Flight data, recorded by Novatem's aeromagnetic survey equipment and Spidertracks, from flights other than the occurrence flight, were reviewed and indicated that pilots generally tended to descend to lower heights once they were flying over water. Novatem data indicated an average height of 12 m (approximately 40 feet) over water compared to an average height between 23 to 25 m (75 to 82 feet) over land. In comparison, Spidertracks data showed a similar pattern of flying between 6 to 12 m (approximately 20 to 40 feet) over water and 18 to 24 m (approximately 60 to 80 feet) over land.
The investigation determined that the Synergy pilots descended to these heights when flying over water instead of maintaining the same height over both water and land in response to client instructions and feedback regarding poor-quality data obtained when flying at the same height over land and water. The client instructions to fly as low as possible led the pilots to fly lower when over water or flat, open fields. As a result, the pilots would descend and, perhaps unknowingly, place themselves and the helicopter in a flight profile of increased risk.
The routine practice of descending to lower heights over water increases the risk of controlled flight into terrain (CFIT). If an unforeseen situation, such as a system malfunction or an inadvertent descent, arises at a low height, there may be insufficient height or time available for the pilot to recognize the situation and manage a recovery.
Finding as to causes and contributing factors
The routine practice of descending and flying below 25 m (82 feet) when over water or flat, open fields left the occurrence pilot insufficient height or time to detect and react to operational hazards.
2.2 Occurrence flight
2.2.1 Glassy water conditions
Environmental conditions over the lake at the time of the occurrence were reported as calm winds, no fog, and unlimited visibility. A photo of the lake taken about 1 hour after the accident shows patches of glassy water.
Glassy water conditions occur over water when the combination of wind and water movement produces no waves. This results in a mirror-like surface that creates a visual illusion and reduces visual cues for depth perception, which can impair a pilot’s ability to visually judge the aircraft’s height above the water. With diminished visual cues (surface features), depth perception can be reduced or lost completely. The reduction or loss of depth perception adversely affects a pilot’s spatial awareness and increases the risk of CFIT. The hazard of glassy water conditions is further exacerbated because the reduction or loss of depth perception often goes unnoticed, in part because visibility in this situation is good. In the absence of risk mitigation, the recognition of glassy water conditions in the flying environment is the only way pilots can take proper action to prevent CFIT caused by the insidious nature of the illusion and the loss of depth perception cues.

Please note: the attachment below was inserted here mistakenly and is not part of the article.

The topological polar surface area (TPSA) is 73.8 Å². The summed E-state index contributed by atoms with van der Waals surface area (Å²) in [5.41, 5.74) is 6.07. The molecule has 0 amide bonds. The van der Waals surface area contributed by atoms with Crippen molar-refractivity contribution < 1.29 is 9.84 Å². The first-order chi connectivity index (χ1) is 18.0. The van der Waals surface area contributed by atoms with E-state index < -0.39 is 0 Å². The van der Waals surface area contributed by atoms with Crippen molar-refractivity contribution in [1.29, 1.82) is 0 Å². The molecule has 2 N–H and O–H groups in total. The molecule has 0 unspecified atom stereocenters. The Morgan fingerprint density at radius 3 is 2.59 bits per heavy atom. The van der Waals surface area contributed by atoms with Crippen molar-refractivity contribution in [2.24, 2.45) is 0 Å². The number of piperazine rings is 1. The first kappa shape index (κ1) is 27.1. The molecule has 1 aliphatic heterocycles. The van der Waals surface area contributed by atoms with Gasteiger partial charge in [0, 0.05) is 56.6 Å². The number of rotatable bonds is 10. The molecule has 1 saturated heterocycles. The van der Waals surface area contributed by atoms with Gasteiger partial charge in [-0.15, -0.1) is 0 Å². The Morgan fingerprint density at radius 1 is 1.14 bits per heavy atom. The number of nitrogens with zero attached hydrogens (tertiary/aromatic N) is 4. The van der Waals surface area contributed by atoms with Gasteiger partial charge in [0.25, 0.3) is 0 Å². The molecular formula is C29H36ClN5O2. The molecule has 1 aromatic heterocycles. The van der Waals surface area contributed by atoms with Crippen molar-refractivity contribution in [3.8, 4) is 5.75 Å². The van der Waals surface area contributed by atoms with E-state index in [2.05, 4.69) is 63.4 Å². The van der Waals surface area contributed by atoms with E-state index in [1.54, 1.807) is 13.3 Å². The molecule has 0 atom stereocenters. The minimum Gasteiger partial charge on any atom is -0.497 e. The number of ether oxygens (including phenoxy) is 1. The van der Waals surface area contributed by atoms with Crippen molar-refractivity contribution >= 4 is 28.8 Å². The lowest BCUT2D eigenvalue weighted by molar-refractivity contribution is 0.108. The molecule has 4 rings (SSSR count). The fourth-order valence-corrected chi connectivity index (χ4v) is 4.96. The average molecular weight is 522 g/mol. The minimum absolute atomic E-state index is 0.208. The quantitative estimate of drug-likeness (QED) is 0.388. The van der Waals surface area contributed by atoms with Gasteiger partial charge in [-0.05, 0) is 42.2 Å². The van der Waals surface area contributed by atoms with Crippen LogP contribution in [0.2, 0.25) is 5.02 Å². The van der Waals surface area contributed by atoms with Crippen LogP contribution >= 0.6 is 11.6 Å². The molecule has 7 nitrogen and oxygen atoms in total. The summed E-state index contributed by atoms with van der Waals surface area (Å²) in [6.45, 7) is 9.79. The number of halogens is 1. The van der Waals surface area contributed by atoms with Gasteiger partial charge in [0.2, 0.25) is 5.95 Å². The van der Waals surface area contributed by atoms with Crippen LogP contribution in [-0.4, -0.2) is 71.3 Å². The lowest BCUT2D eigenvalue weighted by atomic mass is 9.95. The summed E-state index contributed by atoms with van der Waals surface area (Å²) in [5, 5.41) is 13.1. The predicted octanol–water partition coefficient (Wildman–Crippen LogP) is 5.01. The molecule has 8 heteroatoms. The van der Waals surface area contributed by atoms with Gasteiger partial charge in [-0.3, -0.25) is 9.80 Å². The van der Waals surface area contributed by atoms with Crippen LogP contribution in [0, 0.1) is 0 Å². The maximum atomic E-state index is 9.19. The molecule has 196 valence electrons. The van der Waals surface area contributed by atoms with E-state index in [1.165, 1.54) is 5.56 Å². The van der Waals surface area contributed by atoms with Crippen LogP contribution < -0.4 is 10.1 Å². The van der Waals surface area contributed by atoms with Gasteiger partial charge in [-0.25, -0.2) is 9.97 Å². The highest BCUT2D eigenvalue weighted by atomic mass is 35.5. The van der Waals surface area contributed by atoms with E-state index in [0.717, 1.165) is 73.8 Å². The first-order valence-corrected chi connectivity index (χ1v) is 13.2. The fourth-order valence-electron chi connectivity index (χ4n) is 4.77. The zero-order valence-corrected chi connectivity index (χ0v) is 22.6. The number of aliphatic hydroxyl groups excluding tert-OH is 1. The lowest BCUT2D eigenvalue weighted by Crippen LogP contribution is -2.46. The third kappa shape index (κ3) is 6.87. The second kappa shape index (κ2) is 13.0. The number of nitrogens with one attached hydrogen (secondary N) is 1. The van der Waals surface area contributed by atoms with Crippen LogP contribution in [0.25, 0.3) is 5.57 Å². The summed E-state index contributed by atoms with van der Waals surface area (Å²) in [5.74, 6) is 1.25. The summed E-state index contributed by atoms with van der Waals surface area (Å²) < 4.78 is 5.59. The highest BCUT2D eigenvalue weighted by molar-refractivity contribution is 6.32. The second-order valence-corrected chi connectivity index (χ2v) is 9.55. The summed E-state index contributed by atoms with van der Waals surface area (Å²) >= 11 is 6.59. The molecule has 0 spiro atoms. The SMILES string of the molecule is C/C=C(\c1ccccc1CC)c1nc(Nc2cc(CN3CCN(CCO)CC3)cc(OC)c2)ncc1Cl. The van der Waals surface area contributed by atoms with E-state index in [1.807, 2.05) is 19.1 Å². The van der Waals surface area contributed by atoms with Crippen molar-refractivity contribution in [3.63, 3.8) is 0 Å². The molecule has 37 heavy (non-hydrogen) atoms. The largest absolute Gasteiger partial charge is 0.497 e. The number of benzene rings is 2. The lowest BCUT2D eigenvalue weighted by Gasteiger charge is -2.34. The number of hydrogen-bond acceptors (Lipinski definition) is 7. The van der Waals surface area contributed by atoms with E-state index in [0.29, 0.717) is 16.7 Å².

Training that incorporates operational hazards and effective mitigations is one way to improve awareness and detection of glassy water hazards. Synergy provided training to its pilots in preparation for the geophysical survey task over water; however, the glassy water hazard was not covered. The occurrence pilot was knowledgeable about the condition of glassy water but did not have experience managing the hazard in flight, specifically in geophysical survey operations (i.e., low-level flying).
2.2.2 Undetected descent
During the occurrence flight, the pilot flew mostly over undulating, forested terrain, which provided the pilot with adequate visual cues required for depth perception and, thus, the ability to judge and maintain height. When flying over water, the pilot used the surface of the lake, the shoreline, and the trees as visual references. On the day of the occurrence, glassy water conditions were present, and the pilot’s ability to judge and maintain height was reduced. Due to the glassy water hazard, the insidious reduction of visual cues needed for depth perception went unnoticed by the pilot.
The last 2 recorded heights by the Spidertracks system were 26 feet (7.9 m) at 1139 and 42 feet (12.8 m) at 1141 while the helicopter was over water. After the 180° turn for the northbound leg, the aircraft was evaluated to be approximately 1200 feet from the western shoreline. While this distance may not seem far, the low operating height likely made it difficult for the pilot to use the shoreline and trees to assess, determine, and maintain the helicopter’s height over the water. During that last manoeuvre, the pilot corrected the helicopter’s lateral spacing and while doing so, an inadvertent descent went unnoticed by him.
Given the low level at which the pilot was operating, he had little time or height available to detect and respond to hazards and undesired aircraft states. With an insufficient number of visual cues for the pilot to accurately judge his height over water, and with no equipment providing precise height indications or alerts to the low heights, the helicopter inadvertently descended during or after the 180° turn and course correction over the glassy water.